For forty years Utah Scientific has been tackling the challenges presented to the broadcast industry, while improving quality, boosting efficiency, and lowering costs. With every new technology introduced, there is a great deal of “science” behind getting working product to market and then continually improving it. This is the first in our new series examining “The Science Of … ” looking at the “hows” and “whys” of what we do every day, so our customers are equipped to give their audiences the best experience possible. Enjoy.

“The Science of …” Series: Episode 1 “The Science of Routing”

 

The Inefficiency of Crosspoints, and How to Improve It and Save Money at the Same Time

By Tom Harmon, President and CEO of Utah Scientific

Traditional x/y video routers have been around for decades. This design has proven to be highly reliable.  There is no blocking in x/y routers, and they are capable of many time-accurate, simultaneous switches. These systems are very robust, but highly inefficient in terms of harnessing total capacity. For instance, a 576 x 576 traditional configuration SDI video router requires a total of 331,776 crosspoints to ensure that any input can be switched to any output. This number is necessary to guarantee 100 percent availability of all sources and satisfy the nonblocking architectural nature of the product. However, only 576 of these crosspoints are utilized at any given time. Given these two numbers, it’s easy to see how much we must over-build to ensure that all specifications are met.

Over the years, a number of manufacturers have tried to use a technique referred to as tertiary or three-stage routing. This is a design that incorporates three different routing stages and is derived from the telco industry. Telco traditionally had the advantage of needing only slightly more than a 50 percent capacity to satisfy its switching needs. This is because in the early days of Telco switching, the industry could count on a one-to-one connection. If someone called an individual, only one switch was required to make the connection. If another party tried to call either of these individuals they would get a busy signal, ensuring that the call could not be interrupted. Note: this changed over the years, with the advent of three-way calling, conference calling, and products like Skype. But the point is that this type of design does not lend itself to the demands of a fully functional SDI router.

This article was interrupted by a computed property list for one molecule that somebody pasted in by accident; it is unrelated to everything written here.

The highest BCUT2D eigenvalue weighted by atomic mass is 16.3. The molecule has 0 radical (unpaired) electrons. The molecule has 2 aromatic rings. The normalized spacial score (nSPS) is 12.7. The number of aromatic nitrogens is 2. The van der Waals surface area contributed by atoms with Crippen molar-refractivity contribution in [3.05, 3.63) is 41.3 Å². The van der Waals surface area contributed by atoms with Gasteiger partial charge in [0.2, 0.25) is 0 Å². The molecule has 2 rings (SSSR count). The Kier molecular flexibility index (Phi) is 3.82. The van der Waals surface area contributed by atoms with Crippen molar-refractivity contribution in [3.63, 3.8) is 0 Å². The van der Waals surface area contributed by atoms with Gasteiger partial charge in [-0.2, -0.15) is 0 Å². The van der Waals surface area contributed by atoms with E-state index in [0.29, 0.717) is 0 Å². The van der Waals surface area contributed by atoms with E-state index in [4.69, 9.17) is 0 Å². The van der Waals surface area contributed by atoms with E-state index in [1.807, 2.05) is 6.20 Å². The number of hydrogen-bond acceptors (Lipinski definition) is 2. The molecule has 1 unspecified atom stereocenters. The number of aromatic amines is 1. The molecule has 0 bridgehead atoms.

The quest to lower crosspoint count, increase efficiency, and meet all of today’s requirements continues. The use of multiple smaller routers to satisfy this requirement is also an approach that has been used to accomplish these needs. This design necessitates the use of tie lines, which are difficult to manage and introduce a blocking architecture to the system design. But what if we could utilize four 144 x 144 routers to build an array that accomplishes the same in/out capacity as a 576 x 576 x/y router? This would lower the crosspoint count from 331,776 to 82,944, making it a much more desirable solution in terms of cost and efficiency.

How can we accomplish this desired design? IT technology is the obvious answer. As Ethernet switches have increased capacity and bandwidth, it is now possible to utilize COTS products to transport full bandwidth 1080P (3G) signals as Ethernet-packetized streams. So, with these developments the combination of traditional x/y routers and high-speed Ethernet switches (the hybrid IP router approach) can be used to meet the above design requirements.

How this might be accomplished is for a future discussion.

 

(photo credit: By I, Daniel Schwen, CC BY-SA 3.0, https://commons.wikimedia.org/w/index.php?curid=3076712)